As we recently noted in our coverage of the Chelan Public Utility District in Washington state, state law restricts the authority of Public Utility Districts to offer retail services over the fiber-optic networks many have built. But at least one Representative is pushing to expand PUD authority.
Representative John McCoy has been working to improve rural broadband access and spurring more competition in Washington State. He brought a bill, HB 1711 that would allow PUDs to begin offering retail services as well as offer telecommunications services outside their traditional boundaries.
The bill did not go far this year, likely due to the considerable influence of large carriers like Charter, Frontier, and others. But Representative McCoy plans to bring it up again next year and may have more support depending on the recommendations of a current study. The University of Washington Law School is studying options to expand broadband access in rural areas. The final report is due in December and will address the option of allowing PUDs to offer retail access.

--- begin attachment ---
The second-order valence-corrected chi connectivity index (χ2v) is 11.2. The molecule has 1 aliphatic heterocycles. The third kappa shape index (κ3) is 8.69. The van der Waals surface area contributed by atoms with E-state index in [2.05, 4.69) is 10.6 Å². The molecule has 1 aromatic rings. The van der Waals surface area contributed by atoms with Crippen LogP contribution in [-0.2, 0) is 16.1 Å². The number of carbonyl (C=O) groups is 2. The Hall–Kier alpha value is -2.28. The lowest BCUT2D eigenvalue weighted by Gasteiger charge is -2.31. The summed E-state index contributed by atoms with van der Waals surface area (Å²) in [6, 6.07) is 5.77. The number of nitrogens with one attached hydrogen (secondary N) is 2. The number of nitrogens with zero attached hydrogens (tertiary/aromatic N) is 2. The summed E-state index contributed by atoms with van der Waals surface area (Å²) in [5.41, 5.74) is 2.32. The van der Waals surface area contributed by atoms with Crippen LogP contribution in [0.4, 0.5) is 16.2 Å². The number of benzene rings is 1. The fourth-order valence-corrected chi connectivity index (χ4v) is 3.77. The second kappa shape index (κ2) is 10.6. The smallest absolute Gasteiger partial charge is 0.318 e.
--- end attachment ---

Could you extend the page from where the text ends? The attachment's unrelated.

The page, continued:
I strongly encourage people who may be interested in such developments in Washington to contact Rep McCoy or email me to find out how you can get involved. Quite frankly, we need to develop better networks to ensure citizens are aware of efforts like this bill so elected officials can be contacted in a timely manner.
At the bottom of this post, we have embedded a six minute audio clip of Rep. John McCoy discussing HB 1711 and issues around access to the Internet more generally from a Progressive States Network conference call earlier this month.
Digging into this bill, the summary of the bill [pdf] offers some history:
Public utility districts (PUDs) are municipal corporations authorized to provide electricity, water, and sewer service. In 2000, the Legislature authorized PUDs and rural port districts to acquire and operate telecommunications facilities... Read more